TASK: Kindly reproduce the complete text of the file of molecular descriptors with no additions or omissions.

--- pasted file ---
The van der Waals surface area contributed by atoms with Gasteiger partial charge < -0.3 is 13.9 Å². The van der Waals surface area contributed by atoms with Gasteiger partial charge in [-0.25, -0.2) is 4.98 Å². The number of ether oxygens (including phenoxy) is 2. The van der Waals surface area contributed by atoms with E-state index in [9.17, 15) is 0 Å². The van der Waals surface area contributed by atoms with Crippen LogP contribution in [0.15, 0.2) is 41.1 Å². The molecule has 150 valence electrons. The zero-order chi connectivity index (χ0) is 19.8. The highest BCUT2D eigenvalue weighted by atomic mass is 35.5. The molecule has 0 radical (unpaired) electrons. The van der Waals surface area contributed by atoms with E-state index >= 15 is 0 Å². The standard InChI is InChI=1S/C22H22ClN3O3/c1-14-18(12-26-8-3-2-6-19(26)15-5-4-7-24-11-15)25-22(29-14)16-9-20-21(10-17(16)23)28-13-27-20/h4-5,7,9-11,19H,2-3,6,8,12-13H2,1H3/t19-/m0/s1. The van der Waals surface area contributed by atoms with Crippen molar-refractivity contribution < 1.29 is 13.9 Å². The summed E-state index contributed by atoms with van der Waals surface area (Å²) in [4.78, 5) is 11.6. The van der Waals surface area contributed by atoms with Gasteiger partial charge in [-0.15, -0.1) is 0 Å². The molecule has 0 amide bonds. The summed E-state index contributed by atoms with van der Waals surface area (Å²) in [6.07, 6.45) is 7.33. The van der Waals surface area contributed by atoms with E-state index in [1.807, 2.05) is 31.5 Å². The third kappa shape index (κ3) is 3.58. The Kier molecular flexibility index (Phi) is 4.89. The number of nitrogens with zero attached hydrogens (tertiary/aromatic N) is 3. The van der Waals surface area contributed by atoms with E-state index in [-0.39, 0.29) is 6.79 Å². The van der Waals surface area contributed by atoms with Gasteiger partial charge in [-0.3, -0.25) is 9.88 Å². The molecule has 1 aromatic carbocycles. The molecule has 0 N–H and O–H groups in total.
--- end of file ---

The van der Waals surface area contributed by atoms with Gasteiger partial charge < -0.3 is 13.9 Å². The van der Waals surface area contributed by atoms with Gasteiger partial charge in [-0.25, -0.2) is 4.98 Å². The number of ether oxygens (including phenoxy) is 2. The van der Waals surface area contributed by atoms with E-state index in [9.17, 15) is 0 Å². The van der Waals surface area contributed by atoms with Crippen LogP contribution in [0.15, 0.2) is 41.1 Å². The molecule has 150 valence electrons. The zero-order chi connectivity index (χ0) is 19.8. The highest BCUT2D eigenvalue weighted by atomic mass is 35.5. The molecule has 0 radical (unpaired) electrons. The van der Waals surface area contributed by atoms with E-state index >= 15 is 0 Å². The standard InChI is InChI=1S/C22H22ClN3O3/c1-14-18(12-26-8-3-2-6-19(26)15-5-4-7-24-11-15)25-22(29-14)16-9-20-21(10-17(16)23)28-13-27-20/h4-5,7,9-11,19H,2-3,6,8,12-13H2,1H3/t19-/m0/s1. The van der Waals surface area contributed by atoms with Crippen molar-refractivity contribution < 1.29 is 13.9 Å². The summed E-state index contributed by atoms with van der Waals surface area (Å²) in [4.78, 5) is 11.6. The van der Waals surface area contributed by atoms with Gasteiger partial charge in [-0.15, -0.1) is 0 Å². The molecule has 0 amide bonds. The summed E-state index contributed by atoms with van der Waals surface area (Å²) in [6.07, 6.45) is 7.33. The van der Waals surface area contributed by atoms with E-state index in [1.807, 2.05) is 31.5 Å². The third kappa shape index (κ3) is 3.58. The Kier molecular flexibility index (Phi) is 4.89. The number of nitrogens with zero attached hydrogens (tertiary/aromatic N) is 3. The van der Waals surface area contributed by atoms with E-state index in [-0.39, 0.29) is 6.79 Å². The van der Waals surface area contributed by atoms with Gasteiger partial charge in [-0.3, -0.25) is 9.88 Å². The molecule has 1 aromatic carbocycles. The molecule has 0 N–H and O–H groups in total.